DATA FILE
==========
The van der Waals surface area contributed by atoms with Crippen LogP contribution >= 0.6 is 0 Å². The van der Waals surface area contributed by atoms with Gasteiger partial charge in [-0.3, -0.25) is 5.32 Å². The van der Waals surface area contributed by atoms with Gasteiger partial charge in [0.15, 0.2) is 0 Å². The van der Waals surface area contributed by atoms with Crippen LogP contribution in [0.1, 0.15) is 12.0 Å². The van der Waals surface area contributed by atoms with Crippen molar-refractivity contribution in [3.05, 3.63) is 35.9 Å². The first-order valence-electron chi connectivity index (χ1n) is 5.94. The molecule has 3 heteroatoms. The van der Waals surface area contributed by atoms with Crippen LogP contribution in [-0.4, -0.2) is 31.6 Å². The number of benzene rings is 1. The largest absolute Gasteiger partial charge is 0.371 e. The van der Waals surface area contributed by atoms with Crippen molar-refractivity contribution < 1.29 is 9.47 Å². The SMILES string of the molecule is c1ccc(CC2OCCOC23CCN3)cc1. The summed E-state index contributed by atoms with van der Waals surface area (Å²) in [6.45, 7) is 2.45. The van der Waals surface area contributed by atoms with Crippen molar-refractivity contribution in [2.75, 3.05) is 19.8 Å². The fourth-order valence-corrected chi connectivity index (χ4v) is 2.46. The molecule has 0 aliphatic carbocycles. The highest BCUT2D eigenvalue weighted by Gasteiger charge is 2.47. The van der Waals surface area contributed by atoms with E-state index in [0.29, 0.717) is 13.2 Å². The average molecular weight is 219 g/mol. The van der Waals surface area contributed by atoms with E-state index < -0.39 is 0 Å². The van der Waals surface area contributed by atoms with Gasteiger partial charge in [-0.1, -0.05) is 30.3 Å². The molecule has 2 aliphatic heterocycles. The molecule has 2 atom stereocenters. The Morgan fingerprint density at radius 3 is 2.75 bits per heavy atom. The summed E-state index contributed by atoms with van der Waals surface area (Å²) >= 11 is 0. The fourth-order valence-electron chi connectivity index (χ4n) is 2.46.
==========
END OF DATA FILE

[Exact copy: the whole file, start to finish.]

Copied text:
The van der Waals surface area contributed by atoms with Crippen LogP contribution >= 0.6 is 0 Å². The van der Waals surface area contributed by atoms with Gasteiger partial charge in [-0.3, -0.25) is 5.32 Å². The van der Waals surface area contributed by atoms with Gasteiger partial charge in [0.15, 0.2) is 0 Å². The van der Waals surface area contributed by atoms with Crippen LogP contribution in [0.1, 0.15) is 12.0 Å². The van der Waals surface area contributed by atoms with Crippen molar-refractivity contribution in [3.05, 3.63) is 35.9 Å². The first-order valence-electron chi connectivity index (χ1n) is 5.94. The molecule has 3 heteroatoms. The van der Waals surface area contributed by atoms with Crippen LogP contribution in [-0.4, -0.2) is 31.6 Å². The number of benzene rings is 1. The largest absolute Gasteiger partial charge is 0.371 e. The van der Waals surface area contributed by atoms with Crippen molar-refractivity contribution < 1.29 is 9.47 Å². The SMILES string of the molecule is c1ccc(CC2OCCOC23CCN3)cc1. The summed E-state index contributed by atoms with van der Waals surface area (Å²) in [6.45, 7) is 2.45. The van der Waals surface area contributed by atoms with Crippen molar-refractivity contribution in [2.75, 3.05) is 19.8 Å². The fourth-order valence-corrected chi connectivity index (χ4v) is 2.46. The molecule has 0 aliphatic carbocycles. The highest BCUT2D eigenvalue weighted by Gasteiger charge is 2.47. The van der Waals surface area contributed by atoms with E-state index in [0.29, 0.717) is 13.2 Å². The average molecular weight is 219 g/mol. The van der Waals surface area contributed by atoms with E-state index < -0.39 is 0 Å². The van der Waals surface area contributed by atoms with Gasteiger partial charge in [-0.1, -0.05) is 30.3 Å². The molecule has 2 aliphatic heterocycles. The molecule has 2 atom stereocenters. The Morgan fingerprint density at radius 3 is 2.75 bits per heavy atom. The summed E-state index contributed by atoms with van der Waals surface area (Å²) >= 11 is 0. The fourth-order valence-electron chi connectivity index (χ4n) is 2.46.